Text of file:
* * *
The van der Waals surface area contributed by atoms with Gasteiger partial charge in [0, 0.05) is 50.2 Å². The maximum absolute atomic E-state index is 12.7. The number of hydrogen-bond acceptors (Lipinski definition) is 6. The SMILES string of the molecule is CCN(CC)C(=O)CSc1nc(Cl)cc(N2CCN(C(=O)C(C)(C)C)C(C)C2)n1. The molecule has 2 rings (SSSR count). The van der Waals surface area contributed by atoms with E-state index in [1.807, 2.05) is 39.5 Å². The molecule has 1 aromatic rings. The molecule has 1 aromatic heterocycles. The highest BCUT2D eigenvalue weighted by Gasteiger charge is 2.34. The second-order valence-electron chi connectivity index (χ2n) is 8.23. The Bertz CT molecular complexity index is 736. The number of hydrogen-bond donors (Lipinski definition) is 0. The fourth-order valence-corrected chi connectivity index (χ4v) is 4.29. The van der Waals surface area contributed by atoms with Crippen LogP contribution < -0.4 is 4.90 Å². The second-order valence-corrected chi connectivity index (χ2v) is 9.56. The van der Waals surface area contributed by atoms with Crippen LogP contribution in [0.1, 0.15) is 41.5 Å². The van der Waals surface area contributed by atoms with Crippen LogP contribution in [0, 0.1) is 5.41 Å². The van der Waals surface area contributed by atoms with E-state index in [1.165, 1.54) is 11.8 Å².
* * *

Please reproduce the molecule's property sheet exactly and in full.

The van der Waals surface area contributed by atoms with Gasteiger partial charge in [0, 0.05) is 50.2 Å². The maximum absolute atomic E-state index is 12.7. The number of hydrogen-bond acceptors (Lipinski definition) is 6. The SMILES string of the molecule is CCN(CC)C(=O)CSc1nc(Cl)cc(N2CCN(C(=O)C(C)(C)C)C(C)C2)n1. The molecule has 2 rings (SSSR count). The van der Waals surface area contributed by atoms with E-state index in [1.807, 2.05) is 39.5 Å². The molecule has 1 aromatic rings. The molecule has 1 aromatic heterocycles. The highest BCUT2D eigenvalue weighted by Gasteiger charge is 2.34. The second-order valence-electron chi connectivity index (χ2n) is 8.23. The Bertz CT molecular complexity index is 736. The number of hydrogen-bond donors (Lipinski definition) is 0. The fourth-order valence-corrected chi connectivity index (χ4v) is 4.29. The van der Waals surface area contributed by atoms with Crippen LogP contribution < -0.4 is 4.90 Å². The second-order valence-corrected chi connectivity index (χ2v) is 9.56. The van der Waals surface area contributed by atoms with Crippen LogP contribution in [0.1, 0.15) is 41.5 Å². The van der Waals surface area contributed by atoms with Crippen LogP contribution in [0, 0.1) is 5.41 Å². The van der Waals surface area contributed by atoms with E-state index in [1.165, 1.54) is 11.8 Å².